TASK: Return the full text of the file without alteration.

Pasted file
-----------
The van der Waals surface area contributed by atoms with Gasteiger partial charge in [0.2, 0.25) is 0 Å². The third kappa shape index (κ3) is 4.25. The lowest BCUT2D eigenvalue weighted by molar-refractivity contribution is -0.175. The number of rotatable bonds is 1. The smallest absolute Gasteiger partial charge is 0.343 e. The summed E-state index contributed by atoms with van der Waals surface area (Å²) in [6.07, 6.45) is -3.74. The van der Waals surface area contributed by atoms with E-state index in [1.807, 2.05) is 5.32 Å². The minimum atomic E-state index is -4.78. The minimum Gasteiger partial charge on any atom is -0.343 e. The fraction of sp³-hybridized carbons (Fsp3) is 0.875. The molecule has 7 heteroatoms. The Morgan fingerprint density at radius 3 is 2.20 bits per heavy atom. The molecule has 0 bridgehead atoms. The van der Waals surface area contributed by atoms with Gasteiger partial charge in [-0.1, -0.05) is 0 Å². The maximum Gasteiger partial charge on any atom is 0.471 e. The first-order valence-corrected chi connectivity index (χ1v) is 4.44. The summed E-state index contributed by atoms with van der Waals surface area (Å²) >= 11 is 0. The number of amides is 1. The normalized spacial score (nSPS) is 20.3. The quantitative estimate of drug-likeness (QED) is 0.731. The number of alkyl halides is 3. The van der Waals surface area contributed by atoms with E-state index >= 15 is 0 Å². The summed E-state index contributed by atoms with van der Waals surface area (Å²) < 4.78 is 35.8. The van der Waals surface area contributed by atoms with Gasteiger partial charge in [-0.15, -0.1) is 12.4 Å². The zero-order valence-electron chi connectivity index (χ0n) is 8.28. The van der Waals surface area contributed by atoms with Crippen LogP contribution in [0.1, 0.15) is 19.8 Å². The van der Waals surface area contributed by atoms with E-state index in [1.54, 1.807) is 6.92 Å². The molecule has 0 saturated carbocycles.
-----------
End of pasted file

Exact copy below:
The van der Waals surface area contributed by atoms with Gasteiger partial charge in [0.2, 0.25) is 0 Å². The third kappa shape index (κ3) is 4.25. The lowest BCUT2D eigenvalue weighted by molar-refractivity contribution is -0.175. The number of rotatable bonds is 1. The smallest absolute Gasteiger partial charge is 0.343 e. The summed E-state index contributed by atoms with van der Waals surface area (Å²) in [6.07, 6.45) is -3.74. The van der Waals surface area contributed by atoms with E-state index in [1.807, 2.05) is 5.32 Å². The minimum atomic E-state index is -4.78. The minimum Gasteiger partial charge on any atom is -0.343 e. The fraction of sp³-hybridized carbons (Fsp3) is 0.875. The molecule has 7 heteroatoms. The Morgan fingerprint density at radius 3 is 2.20 bits per heavy atom. The molecule has 0 bridgehead atoms. The van der Waals surface area contributed by atoms with Gasteiger partial charge in [-0.1, -0.05) is 0 Å². The maximum Gasteiger partial charge on any atom is 0.471 e. The first-order valence-corrected chi connectivity index (χ1v) is 4.44. The summed E-state index contributed by atoms with van der Waals surface area (Å²) >= 11 is 0. The number of amides is 1. The normalized spacial score (nSPS) is 20.3. The quantitative estimate of drug-likeness (QED) is 0.731. The number of alkyl halides is 3. The van der Waals surface area contributed by atoms with E-state index >= 15 is 0 Å². The summed E-state index contributed by atoms with van der Waals surface area (Å²) < 4.78 is 35.8. The van der Waals surface area contributed by atoms with Gasteiger partial charge in [-0.15, -0.1) is 12.4 Å². The zero-order valence-electron chi connectivity index (χ0n) is 8.28. The van der Waals surface area contributed by atoms with Crippen LogP contribution in [0.1, 0.15) is 19.8 Å². The van der Waals surface area contributed by atoms with E-state index in [1.54, 1.807) is 6.92 Å². The molecule has 0 saturated carbocycles.